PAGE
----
Denise walked us around all three floors of the building and showed us around. The bottom floor is at river level, which has a beautiful view of the canal path. The path runs so close that there was a bit of discussion about how Muslim students praying in the room would feel about people running or walking by looking in the windows of the room watching, so considerations were made. The room on the day we were there was set up for the Passover Seder and students were beginning to filter in for an evening of celebration. It was interesting to see such a multi use looking space transformed in to a sacred one, with even an Aron Kodesh off to the side for the Torah.
The middle floor has a number of smaller multi use rooms and offices, but some of them are actually used for worship. One room was where the Muslim students prayed during the week of Passover, and later in the week it was the same room where I went to hear a local Holocaust survivor, Eva Abrams, tell her story.
The top floor of the building houses a large sanctuary, and this is probably the space that most people are familiar with. It’s a popular Rochester wedding locale because of its simple beauty and interfaith accommodations. So, for those Catholics who refused kicking and screaming to go through Confirmation (yours truly) and can’t be married in a church (at least, that’s the warning I received at the time of refusal), there’s still some options available that offer beauty and a strong spiritual presence. Despite the fact that it was a cloudy Rochester day, and we were approaching sunset, the stained glass windows above continued to wash the sanctuary with a soft, reverent light. The circular pews that intercept the sanctuary have now unfortunately been replaced by chairs. On that day, it was being used by a student pianist who was practicing, which provided a fantastic opportunity to hear not only some beautiful background music while we talked, but to discover the space had great acoustics despite being square and brick. There isn’t much in the way of religious iconography, save for a beautifully carved wooden Aron Kodesh in the back corner. It was obvious immediately why it was such a favorite spot to be married. As an aside, the space had an oddly familiar likeness to the sanctuary in Temple B’rith Kodesh.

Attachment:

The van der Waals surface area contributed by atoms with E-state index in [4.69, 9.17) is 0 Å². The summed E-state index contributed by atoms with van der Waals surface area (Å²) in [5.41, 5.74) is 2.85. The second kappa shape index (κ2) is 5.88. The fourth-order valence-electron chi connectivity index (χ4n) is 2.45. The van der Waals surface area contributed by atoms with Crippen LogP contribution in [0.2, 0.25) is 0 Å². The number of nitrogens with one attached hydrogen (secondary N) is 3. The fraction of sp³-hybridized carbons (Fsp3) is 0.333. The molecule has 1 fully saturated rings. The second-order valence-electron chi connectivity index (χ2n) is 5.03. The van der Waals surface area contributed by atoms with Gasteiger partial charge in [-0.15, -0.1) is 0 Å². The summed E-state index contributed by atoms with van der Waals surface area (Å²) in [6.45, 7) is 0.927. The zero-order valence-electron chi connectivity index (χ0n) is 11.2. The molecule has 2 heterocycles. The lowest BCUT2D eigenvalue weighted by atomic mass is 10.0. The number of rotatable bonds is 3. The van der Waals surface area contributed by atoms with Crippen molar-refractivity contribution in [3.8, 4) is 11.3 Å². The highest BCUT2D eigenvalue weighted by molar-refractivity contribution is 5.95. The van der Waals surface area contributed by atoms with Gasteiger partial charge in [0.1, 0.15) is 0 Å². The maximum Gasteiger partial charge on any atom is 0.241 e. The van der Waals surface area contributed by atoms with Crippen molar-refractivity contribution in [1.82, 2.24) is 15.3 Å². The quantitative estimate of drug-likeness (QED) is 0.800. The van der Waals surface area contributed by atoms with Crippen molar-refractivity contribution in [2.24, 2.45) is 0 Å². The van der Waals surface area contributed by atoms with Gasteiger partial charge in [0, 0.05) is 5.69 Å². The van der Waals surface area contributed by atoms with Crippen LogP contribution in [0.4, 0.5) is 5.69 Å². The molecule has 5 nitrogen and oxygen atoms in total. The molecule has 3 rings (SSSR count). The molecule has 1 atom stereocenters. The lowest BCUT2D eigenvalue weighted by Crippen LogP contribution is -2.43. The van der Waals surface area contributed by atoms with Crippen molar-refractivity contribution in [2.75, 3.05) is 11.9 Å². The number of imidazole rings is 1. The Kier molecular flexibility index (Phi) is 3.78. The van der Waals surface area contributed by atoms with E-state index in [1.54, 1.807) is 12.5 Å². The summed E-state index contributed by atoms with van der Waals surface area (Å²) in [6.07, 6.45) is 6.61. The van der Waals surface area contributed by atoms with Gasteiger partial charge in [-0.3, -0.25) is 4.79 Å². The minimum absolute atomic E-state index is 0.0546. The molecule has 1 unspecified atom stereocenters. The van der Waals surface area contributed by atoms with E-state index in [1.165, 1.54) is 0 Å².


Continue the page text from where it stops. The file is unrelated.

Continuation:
After spending an hour or so with Denise, we certainly gained a newfound appreciation for what it means to accommodate so many different belief systems under one roof. Wouldn’t it be fantastic if all the world’s religions played together and prayed together just as well as they do at the Interfaith Chapel at the University of Rochester? Until that happens, it’s great to know that there are a few microcosms of interfaith dialogue that exist where people go to embrace their own beliefs while honoring everyone else’s. Many thanks to Denise and the University of Rochester for having us visit!
*This post previously appeared on ExploringTheBurnedOverDistrict.com